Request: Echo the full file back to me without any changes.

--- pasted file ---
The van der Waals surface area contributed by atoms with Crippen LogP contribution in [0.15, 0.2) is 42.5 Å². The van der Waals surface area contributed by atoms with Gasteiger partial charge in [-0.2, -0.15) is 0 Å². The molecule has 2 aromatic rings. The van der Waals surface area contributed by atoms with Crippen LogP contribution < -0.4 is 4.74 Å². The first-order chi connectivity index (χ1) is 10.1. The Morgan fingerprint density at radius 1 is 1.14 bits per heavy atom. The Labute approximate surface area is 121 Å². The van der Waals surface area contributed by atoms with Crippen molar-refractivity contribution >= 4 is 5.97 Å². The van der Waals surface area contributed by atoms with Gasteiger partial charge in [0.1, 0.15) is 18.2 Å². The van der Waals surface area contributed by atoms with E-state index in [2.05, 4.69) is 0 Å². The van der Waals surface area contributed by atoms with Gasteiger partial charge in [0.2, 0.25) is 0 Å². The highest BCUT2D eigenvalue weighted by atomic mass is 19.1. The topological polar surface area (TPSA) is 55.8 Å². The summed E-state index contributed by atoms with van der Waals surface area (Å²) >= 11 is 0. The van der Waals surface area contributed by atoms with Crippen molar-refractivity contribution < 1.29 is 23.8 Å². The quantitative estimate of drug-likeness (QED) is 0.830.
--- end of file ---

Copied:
The van der Waals surface area contributed by atoms with Crippen LogP contribution in [0.15, 0.2) is 42.5 Å². The van der Waals surface area contributed by atoms with Gasteiger partial charge in [-0.2, -0.15) is 0 Å². The molecule has 2 aromatic rings. The van der Waals surface area contributed by atoms with Crippen LogP contribution < -0.4 is 4.74 Å². The first-order chi connectivity index (χ1) is 10.1. The Morgan fingerprint density at radius 1 is 1.14 bits per heavy atom. The Labute approximate surface area is 121 Å². The van der Waals surface area contributed by atoms with Crippen molar-refractivity contribution >= 4 is 5.97 Å². The van der Waals surface area contributed by atoms with Gasteiger partial charge in [0.1, 0.15) is 18.2 Å². The van der Waals surface area contributed by atoms with E-state index in [2.05, 4.69) is 0 Å². The van der Waals surface area contributed by atoms with Gasteiger partial charge in [0.2, 0.25) is 0 Å². The highest BCUT2D eigenvalue weighted by atomic mass is 19.1. The topological polar surface area (TPSA) is 55.8 Å². The summed E-state index contributed by atoms with van der Waals surface area (Å²) >= 11 is 0. The van der Waals surface area contributed by atoms with Crippen molar-refractivity contribution < 1.29 is 23.8 Å². The quantitative estimate of drug-likeness (QED) is 0.830.